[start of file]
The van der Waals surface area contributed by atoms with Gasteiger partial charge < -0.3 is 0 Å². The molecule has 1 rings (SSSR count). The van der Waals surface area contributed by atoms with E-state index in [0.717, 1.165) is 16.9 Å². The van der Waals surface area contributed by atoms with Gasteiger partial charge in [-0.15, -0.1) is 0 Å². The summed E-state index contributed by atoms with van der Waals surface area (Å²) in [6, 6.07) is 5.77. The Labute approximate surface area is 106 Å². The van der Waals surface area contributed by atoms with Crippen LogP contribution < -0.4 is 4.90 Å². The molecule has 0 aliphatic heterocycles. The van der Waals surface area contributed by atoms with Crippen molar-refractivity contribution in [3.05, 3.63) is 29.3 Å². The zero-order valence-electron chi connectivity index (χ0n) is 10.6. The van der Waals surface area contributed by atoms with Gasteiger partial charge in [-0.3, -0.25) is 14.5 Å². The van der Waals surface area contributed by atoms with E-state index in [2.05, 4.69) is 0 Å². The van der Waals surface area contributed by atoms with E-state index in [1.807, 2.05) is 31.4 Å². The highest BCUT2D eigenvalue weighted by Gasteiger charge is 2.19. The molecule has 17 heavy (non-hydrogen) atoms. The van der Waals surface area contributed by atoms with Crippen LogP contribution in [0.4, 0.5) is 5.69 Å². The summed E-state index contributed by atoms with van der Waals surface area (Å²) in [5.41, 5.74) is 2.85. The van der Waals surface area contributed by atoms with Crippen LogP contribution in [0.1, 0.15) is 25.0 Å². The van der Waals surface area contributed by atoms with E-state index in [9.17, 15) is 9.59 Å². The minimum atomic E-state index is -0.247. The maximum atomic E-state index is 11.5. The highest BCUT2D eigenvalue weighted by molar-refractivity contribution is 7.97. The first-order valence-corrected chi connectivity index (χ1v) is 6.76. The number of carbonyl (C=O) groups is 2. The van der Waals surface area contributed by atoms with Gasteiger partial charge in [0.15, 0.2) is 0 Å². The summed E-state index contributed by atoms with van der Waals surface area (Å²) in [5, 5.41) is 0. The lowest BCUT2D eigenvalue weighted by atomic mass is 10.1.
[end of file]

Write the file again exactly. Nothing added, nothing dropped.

The van der Waals surface area contributed by atoms with Gasteiger partial charge < -0.3 is 0 Å². The molecule has 1 rings (SSSR count). The van der Waals surface area contributed by atoms with E-state index in [0.717, 1.165) is 16.9 Å². The van der Waals surface area contributed by atoms with Gasteiger partial charge in [-0.15, -0.1) is 0 Å². The summed E-state index contributed by atoms with van der Waals surface area (Å²) in [6, 6.07) is 5.77. The Labute approximate surface area is 106 Å². The van der Waals surface area contributed by atoms with Crippen LogP contribution < -0.4 is 4.90 Å². The molecule has 0 aliphatic heterocycles. The van der Waals surface area contributed by atoms with Crippen molar-refractivity contribution in [3.05, 3.63) is 29.3 Å². The zero-order valence-electron chi connectivity index (χ0n) is 10.6. The van der Waals surface area contributed by atoms with Gasteiger partial charge in [-0.3, -0.25) is 14.5 Å². The van der Waals surface area contributed by atoms with E-state index in [2.05, 4.69) is 0 Å². The van der Waals surface area contributed by atoms with E-state index in [1.807, 2.05) is 31.4 Å². The highest BCUT2D eigenvalue weighted by Gasteiger charge is 2.19. The molecule has 17 heavy (non-hydrogen) atoms. The van der Waals surface area contributed by atoms with Crippen LogP contribution in [0.4, 0.5) is 5.69 Å². The summed E-state index contributed by atoms with van der Waals surface area (Å²) in [5.41, 5.74) is 2.85. The van der Waals surface area contributed by atoms with Crippen LogP contribution in [0.1, 0.15) is 25.0 Å². The van der Waals surface area contributed by atoms with E-state index in [9.17, 15) is 9.59 Å². The minimum atomic E-state index is -0.247. The maximum atomic E-state index is 11.5. The highest BCUT2D eigenvalue weighted by molar-refractivity contribution is 7.97. The first-order valence-corrected chi connectivity index (χ1v) is 6.76. The number of carbonyl (C=O) groups is 2. The van der Waals surface area contributed by atoms with Gasteiger partial charge in [0.15, 0.2) is 0 Å². The summed E-state index contributed by atoms with van der Waals surface area (Å²) in [5, 5.41) is 0. The lowest BCUT2D eigenvalue weighted by atomic mass is 10.1.